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As U.S. military bases shut, what is the Pentagon to do with the tons of sludge contaminated with TNT? Enter Will Brinton, of Woods End Research Lab in Maine, who concocts recipes to induce naturally occurring bacteria to gobble up hazardous waste. Says Brinton, compost adviser to both Prince Charles and the Pentagon, “Instead of building plowshares from weapons, we’re actually building soil”abalm to environmentalists worldwide. Brinton, whose work is in growing demand, can even break down stubborn toxins like pesticides, industrial polymers, and paper-mill sludge. Some examples:

Bombs Away:
Blend a ton of waste from any mint (the plant) processing factory with TNT sludge. Mix well. Sprinkle in one ton of carbon-rich sawdust from a local lumber mill. Let stand. Spoon in a ton of buffalo manure. Bake for 30-90 days. Feed your flowers. (Warning: “Composting can produce an intense heat,” says Brinton, “which is the last thing you want with explosives.”)
Dancing with Cows:
A byproduct of the information age, ink from newspapers, magazines, copiers, faxes, and laser and ink-jet printers is everywhere. Its critical ingredient, PAH (polycyclic aromatic hydrocarbon), also causes cancer. Brinton’s elixir: Shred newspapers, out-of-date phone books, Yellow Pages, and scrap paper. Knead into in situ dairy farm manure. Have mixture trampled underfoot by a herd of cows. Fertilize your crops.
Mudfish Stew:
Gas station owners are being increasingly pressured to remove their gas tanks, dig out contaminated soil, and dispose of it as hazardous waste. Cost per ton: $100. Brinton’s budget-stretcher is to combine six parts fish waste with diesel-contaminated soil. Ladle in four parts sawdust. Stir vigorously. Let marinate for a couple of months. Serve to plants.
Chicken Soup:
After fire ravaged an egg farm and smothered a flock of chickens, Brinton came up with this classic: Take 1,000 tons of rotting chicken carcasses and whisk in 1,000 gallons of sawdust. Stir thoroughly until chicken is coated, then pour in 1,000 gallons of chicken manure. Let mixture stew for eight weeks. Stir often. Yields enough fertilizer for one small farm.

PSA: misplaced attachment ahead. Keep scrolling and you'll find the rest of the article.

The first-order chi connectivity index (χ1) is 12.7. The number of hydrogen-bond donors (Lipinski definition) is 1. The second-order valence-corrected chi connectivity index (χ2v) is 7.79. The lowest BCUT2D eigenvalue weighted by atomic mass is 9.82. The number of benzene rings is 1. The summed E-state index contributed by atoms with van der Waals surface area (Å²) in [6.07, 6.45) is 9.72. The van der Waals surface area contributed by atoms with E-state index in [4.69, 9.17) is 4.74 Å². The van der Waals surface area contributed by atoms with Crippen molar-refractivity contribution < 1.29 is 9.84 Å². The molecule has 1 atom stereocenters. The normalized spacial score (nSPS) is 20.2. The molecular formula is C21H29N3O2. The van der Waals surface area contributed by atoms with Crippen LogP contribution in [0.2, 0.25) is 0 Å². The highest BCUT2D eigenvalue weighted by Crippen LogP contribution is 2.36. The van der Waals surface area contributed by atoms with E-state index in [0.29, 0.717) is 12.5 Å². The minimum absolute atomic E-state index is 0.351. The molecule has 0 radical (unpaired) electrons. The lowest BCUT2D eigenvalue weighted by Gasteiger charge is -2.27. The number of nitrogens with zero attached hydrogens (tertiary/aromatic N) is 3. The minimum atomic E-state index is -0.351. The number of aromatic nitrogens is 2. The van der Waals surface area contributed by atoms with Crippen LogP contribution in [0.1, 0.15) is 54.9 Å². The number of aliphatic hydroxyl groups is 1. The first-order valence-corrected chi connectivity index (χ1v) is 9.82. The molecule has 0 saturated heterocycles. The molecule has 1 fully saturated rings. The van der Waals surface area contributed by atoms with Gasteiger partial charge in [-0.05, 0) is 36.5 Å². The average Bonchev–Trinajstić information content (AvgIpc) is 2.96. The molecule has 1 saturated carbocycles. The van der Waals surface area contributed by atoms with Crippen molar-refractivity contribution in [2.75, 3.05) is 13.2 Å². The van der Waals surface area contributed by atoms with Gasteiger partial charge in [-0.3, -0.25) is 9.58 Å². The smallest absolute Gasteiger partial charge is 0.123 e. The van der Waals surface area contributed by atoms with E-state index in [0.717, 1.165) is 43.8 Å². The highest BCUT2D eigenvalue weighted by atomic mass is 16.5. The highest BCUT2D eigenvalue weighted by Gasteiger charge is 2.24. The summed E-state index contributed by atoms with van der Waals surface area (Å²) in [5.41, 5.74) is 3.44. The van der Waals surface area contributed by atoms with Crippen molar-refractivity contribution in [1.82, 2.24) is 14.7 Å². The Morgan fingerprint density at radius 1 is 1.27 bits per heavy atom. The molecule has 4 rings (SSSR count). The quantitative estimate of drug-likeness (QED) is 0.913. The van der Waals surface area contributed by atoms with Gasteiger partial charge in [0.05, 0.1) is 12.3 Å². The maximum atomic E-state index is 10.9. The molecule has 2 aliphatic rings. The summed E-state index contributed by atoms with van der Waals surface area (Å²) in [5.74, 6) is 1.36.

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We'll also be quite transparent and level-headed with you about this.

In "News Never Pays," our fearless CEO, Monika Bauerlein, connects the dots on several concerning media trends that, taken together, expose the fallacy behind the tragic state of journalism right now: That the marketplace will take care of providing the free and independent press citizens in a democracy need, and the Next New Thing to invest millions in will fix the problem. Bottom line: Journalism that serves the people needs the support of the people. That's the Next New Thing.

And it's what MoJo and our community of readers have been doing for 47 years now.

But staying afloat is harder than ever.

In "This Is Not a Crisis. It's The New Normal," we explain, as matter-of-factly as we can, what exactly our finances look like, why this moment is particularly urgent, and how we can best communicate that without screaming OMG PLEASE HELP over and over. We also touch on our history and how our nonprofit model makes Mother Jones different than most of the news out there: Letting us go deep, focus on underreported beats, and bring unique perspectives to the day's news.

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